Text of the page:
Astoria – The Follow Up to Lewis and Clark

As you may know after reading my column here in The Journal for a while…I am an adventurists, a traveler and someone who loves to read and experience the history of our great nation-The United State of America. Before leaving on my most recent trip to Montana I purchased a copy of a book written by Peter Stark (Astoria: Astor and Jefferson’s Lost Pacific Empire: A Tale of Ambition and Survival on the Early American Frontier). I wanted to read this book for many reasons but mostly because I knew much of the content would be wrapped up in the states of the upper Missouri River area…right smack dab in the middle of Montana, where I would be spending a few days.

If you know your history then you know that the original Lewis and Clark mission began way back in 1804 under our third president, Thomas Jefferson. Jefferson you see was and is still known as our ‘science president’ due to his many and varied interests in the sciences. Jefferson had just purchased this great land mass (most of the US west of the Mississippi) for a mere 15 million dollars from Bonaparte and the French. 827,000 square miles of wilderness of which, very little to nothing was actually understood. 15 current US states and two Canadian Provinces were purchases in one fell swoop of Jefferson’s pen and thus The Corps of Discovery, led by Meriwether Lewis and William Clark set out on a mission to explore and find a water route to the ‘Great Salt Lake’ (The Pacific Ocean). Think about this one fact; The Corps traveled a bit over 7,000 miles through uncharted territory full of unknowns-like Native Americans, stories of monsters, real perils like grizzlies…much of which they did by going against the Missouri River…and over the course of 28 months lost only one of its members, Sergeant Charles Floyd-who died of appendicitis! Go and travel the same route today and you might not be as fortunate as was this group of pioneering Americans.Astoria Book Cover

Fast forward about 6 years and the incredible book, Astoria by Peter Stark will take you on even more of a fantastic journey; one that will have you sailing aboard the high seas on one of John Jacob Astor’s ships named The Tonquin…or crossing the continental United States, following mostly in the footsteps of Lewis and Clark, on the overland route from St. Louis to Astoria, Oregon.

The author, Peter Stark, throws you into this epic journey by land and sea and along the way you learn more, much more, about Presidents Jefferson and Madison, many of the great Native American Nations, the geography of The Atlantic and Pacific Oceans as well as much of our heartland through current day states like Nebraska, South Dakota, North Dakota, Montana, Wyoming, Idaho, Oregon and Washington.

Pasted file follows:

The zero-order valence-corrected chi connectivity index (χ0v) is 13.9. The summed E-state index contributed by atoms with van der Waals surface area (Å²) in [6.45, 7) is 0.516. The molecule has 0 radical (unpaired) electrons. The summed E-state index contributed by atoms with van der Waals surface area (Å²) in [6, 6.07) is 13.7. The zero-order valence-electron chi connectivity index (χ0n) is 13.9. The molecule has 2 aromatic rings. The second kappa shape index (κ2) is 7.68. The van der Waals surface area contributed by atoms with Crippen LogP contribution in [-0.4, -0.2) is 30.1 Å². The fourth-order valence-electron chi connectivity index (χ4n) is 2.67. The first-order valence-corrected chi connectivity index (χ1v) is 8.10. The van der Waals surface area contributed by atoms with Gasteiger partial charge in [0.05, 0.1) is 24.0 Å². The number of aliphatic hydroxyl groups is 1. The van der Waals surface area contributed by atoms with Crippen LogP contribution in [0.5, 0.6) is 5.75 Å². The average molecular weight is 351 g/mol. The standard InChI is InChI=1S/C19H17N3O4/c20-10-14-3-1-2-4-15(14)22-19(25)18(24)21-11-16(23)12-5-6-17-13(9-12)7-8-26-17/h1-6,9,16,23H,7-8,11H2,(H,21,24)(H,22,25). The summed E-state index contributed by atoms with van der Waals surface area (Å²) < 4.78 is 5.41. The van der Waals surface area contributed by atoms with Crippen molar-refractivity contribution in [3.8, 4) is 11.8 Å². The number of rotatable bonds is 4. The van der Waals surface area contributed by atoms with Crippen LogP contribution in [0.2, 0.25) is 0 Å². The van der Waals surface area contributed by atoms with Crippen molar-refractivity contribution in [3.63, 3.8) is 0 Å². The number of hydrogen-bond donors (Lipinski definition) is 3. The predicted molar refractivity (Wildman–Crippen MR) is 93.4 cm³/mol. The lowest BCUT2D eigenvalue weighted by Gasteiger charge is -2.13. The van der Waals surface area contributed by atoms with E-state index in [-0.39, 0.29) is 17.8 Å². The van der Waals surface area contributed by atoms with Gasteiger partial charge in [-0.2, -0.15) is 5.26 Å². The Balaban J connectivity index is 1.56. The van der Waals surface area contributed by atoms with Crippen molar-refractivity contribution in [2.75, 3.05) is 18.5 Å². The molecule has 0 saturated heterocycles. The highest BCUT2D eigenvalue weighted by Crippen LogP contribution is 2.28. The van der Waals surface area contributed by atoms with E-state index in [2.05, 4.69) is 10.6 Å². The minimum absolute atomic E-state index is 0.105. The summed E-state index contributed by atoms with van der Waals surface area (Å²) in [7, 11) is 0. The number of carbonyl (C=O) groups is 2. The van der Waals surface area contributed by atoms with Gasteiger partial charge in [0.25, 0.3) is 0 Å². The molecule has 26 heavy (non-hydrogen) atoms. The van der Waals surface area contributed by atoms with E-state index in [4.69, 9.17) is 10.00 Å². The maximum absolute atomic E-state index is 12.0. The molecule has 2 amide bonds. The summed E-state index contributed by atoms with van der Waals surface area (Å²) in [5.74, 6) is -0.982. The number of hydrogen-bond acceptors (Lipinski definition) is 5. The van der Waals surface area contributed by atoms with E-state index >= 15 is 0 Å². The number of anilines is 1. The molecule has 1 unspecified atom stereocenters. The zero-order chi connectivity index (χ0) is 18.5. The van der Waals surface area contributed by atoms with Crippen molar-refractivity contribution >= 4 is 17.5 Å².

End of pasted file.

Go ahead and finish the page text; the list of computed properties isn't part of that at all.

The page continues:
As I said, I purchased the book before taking off on my own cross country journey in early October and truly enjoyed reading the book while traversing North Dakota and Montana. In fact one night while cozied up in my little camper I began to read a section that involved the decision made by the overland route leader, Wilson Price Hunt, whereby one evening in northwest Missouri the group was just finishing up a day’s trek up the Missouri when they noticed a canoe with four members slicing through the water and heading directly at them. The individuals within the canoe began to tell stories of The Blackfoot Nation and how brutal they were with white travelers; one of which had survived being scalped and had the bad hairline to prove it. As I sat reading the book, miles out upon the open prairie of Montana…I knew that I was just a short drive away from this very Blackfoot Nation. I also went on to learn that the ‘bad blood’ between this particular group of Indians and whites could be traced back to Lewis and Clark. While traveling through this country on July 27, 1806, on their way back to St. Louis, Meriwether Lewis and a group of his men had a skirmish with eight young Blackfoot braves. Before all was said and done, Lewis shot one of the braves in the stomach and another Corps member stabbed and killed another. Lewis and his group managed to ‘ride like the wind’ and get out of the country unscathed…but this proved to be troublesome and less peaceful for any future white travelers though this area.

Wilson Price Hunt stewed all night long and finally came to the decision that the overland group would not risk traveling up and through the hostile Blackfoot lands…but would turn due west across Wyoming to the Snake River in order to arrive at the Columbia River and eventually west to the Pacific Ocean. This route would prove to be troublesome at best but on the return trip the group traveled just a bit further south through what we now know as southern Wyoming…this route would soon be known to thousands of travelers as The Oregon Trail.

If I had more print space I would go on and on…but suffice it to say that if you are a lover of traveling our great country and have spent any amount of time in our American West-do yourself a favor and pick up a copy of Astoria. I think you will find it to be one of those reads that is almost impossible to put down. For sure the forward thinking of John Jacob Astor changed forever our country, its borders and the people that still live within. I am sure that you will find yourself lost in this great journey as you once again Enjoy the Great Outdoors.

Buy the book on >>> Astoria: Astor and Jefferson’s Lost Pacific Empire: A Tale of Ambition and Survival on the Early American Frontier

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